Resurrection Mary (2007)

JANUARY 14, 2013


This is actually the 2nd movie called Resurrection Mary that I've watched for HMAD, and both are about the same urban legend: a woman (let's call her Mary) on a road, wearing all white and appearing to male drivers. It was also the basis for the first episode of Supernatural, back before the show became bogged down in the war in Heaven and Leviathans and whatever the hell else. This is the superior of the two films, but still not very good - just stick with the SN episode, which gets you out of there in half the time and kicks off five seasons of pretty great genre television (afterward - proceed at your own risk).

Or save even more time by watching the Unsolved Mysteries segment on the case, which is actually shown quite a bit in this very film. I've seen countless horror movies that are "Based on a true story", but this is the first that's actually had the idea to just let Robert Stack deliver the exposition - how is this low budget production the first? I'm not talking like in Baseketball or Mumford where Stack plays himself and delivers a scripted monologue about the story in that particular movie - Mary's main character goes online and finds a clip from Unsolved Mysteries that actually aired on the show's February 9th, 1994 episode. It's kind of genius, actually.

Too bad the rest of the movie isn't that inspired (or hilariously lazy, I guess). Most of it is a pretty bland tale of a high school kid (one with a troubled past) meeting up with Mary and then becoming the main suspect in a string of murders that begin shortly after, since all of the victims are friends of his. There's a bit of a twist to it regarding the film's villain, but it's not enough to forgive the movie for dwelling on boring teen melodrama, or the abundance of time spent on a pair of cops (Richard Riehle and Charlie Schlatter) accusing the kid of doing it when we know he didn't. It's like The Fugitive (which also had Riehle! Love that guy) - we know Kimble didn't kill his wife, so they get all that investigation stuff out of the way in the first 15 minutes and spend the rest of the movie with Kimble on the run as Gerard closes in and gradually realizes he's wrong. But here, it's almost like we're supposed to doubt the kid, even though we know he's elsewhere for a number of the deaths. There are also POV shots that cancel out other suspects (it sort of has a whodunit slasher vibe to it), another bizarre decision from the filmmakers that serves to hurt the narrative more than help.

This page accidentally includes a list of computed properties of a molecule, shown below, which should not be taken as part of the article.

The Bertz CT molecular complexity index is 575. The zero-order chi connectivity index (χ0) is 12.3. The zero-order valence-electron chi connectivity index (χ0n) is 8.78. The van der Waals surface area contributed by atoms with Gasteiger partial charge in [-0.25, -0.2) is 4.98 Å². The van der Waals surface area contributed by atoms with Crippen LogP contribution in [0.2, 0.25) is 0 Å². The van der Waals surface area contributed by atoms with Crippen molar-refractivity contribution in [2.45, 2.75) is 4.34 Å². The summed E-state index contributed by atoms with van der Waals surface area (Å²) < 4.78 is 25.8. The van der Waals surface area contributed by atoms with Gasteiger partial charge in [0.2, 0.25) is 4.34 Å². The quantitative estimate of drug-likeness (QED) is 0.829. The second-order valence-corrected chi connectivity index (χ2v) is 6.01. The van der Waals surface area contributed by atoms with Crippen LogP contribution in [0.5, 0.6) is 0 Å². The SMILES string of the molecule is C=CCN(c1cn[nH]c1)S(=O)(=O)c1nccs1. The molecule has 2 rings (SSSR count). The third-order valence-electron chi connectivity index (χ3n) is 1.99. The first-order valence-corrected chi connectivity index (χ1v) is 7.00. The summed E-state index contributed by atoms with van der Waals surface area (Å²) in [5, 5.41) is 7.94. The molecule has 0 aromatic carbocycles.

I also couldn't get behind the ill-fitting comic book style panels that bridge scenes, or the excessive number of newspaper clippings that we see to fill in back-story (or perhaps keep distracted viewers up to date on what's happening, like a "previously, on Lost" thing at the top of a new episode). Some don't even seem to make sense - at one point the hero is accused of another murder, and in between the scene where he runs away from the scene and the one where he arrives at home (presumably only a few minutes later), we see a newspaper headline about the crime that just occurred. Why are we seeing a headline from the future? It's not the worst concept, but the execution is beyond bungled. And the comic panels just seem to come from a different movie entirely - no one is a comic artist, the story isn't particularly exciting or action-heavy... why are they being used here?

And why did they retain the story's Chicago setting when they're clearly shooting in LA? I don't think transplanting the legend would be as annoying to those who knew better than seeing palm trees and mountains in what's supposed to be Illinois. Yes, the exact same mistakes are in Halloween, but they don't remind you over and over that we're supposed to be in Illinois like they do here - lots of closeups on license plates, people discuss Chicago, deep dish pizza, etc. Just say it's LA, or opt for a non-setting (which makes sense for this sort of story anyway).

However, the relative lack of any harsh R rated elements and teen-centric story would make it a fine option for your 13 year old daughter having an October sleepover. They'll swoon over the lead, get caught up in the high school drama, and not get too traumatized by the horror elements, and the newspaper headlines can help them stay on track if they start talking over the scenes where those plot points were already made. See, every movie has its purpose.

The disc comes with the five standard bonus features: 1. the trailer, 2. a making of, 3. some deleted scenes, 4. a gag reel, and 5. an audio commentary, though none of them are any more essential than the film itself. The gag reel is particularly obnoxious, because like the film it has on-screen text explaining things we don't need explained to us. The deleted scenes are filler, the commentary a bit obnoxious (lot of actors giggling, not much insight, though they do at least point out a few of the geographic errors), and the trailer... well the trailer is admirably accurate, as it's just as clunky and overlong as the film itself, and even shows off the comic book transitions for some reason. The making of is worth a look though, if only to laugh at the fact that one of the actresses is seemingly drunk.

All that, and yet, still better than the one with Joe Estevez.

What say you?

1 comment:

  1. Ha ha, is this the one with Kelvin Gluehart in a small role as one of the victims?


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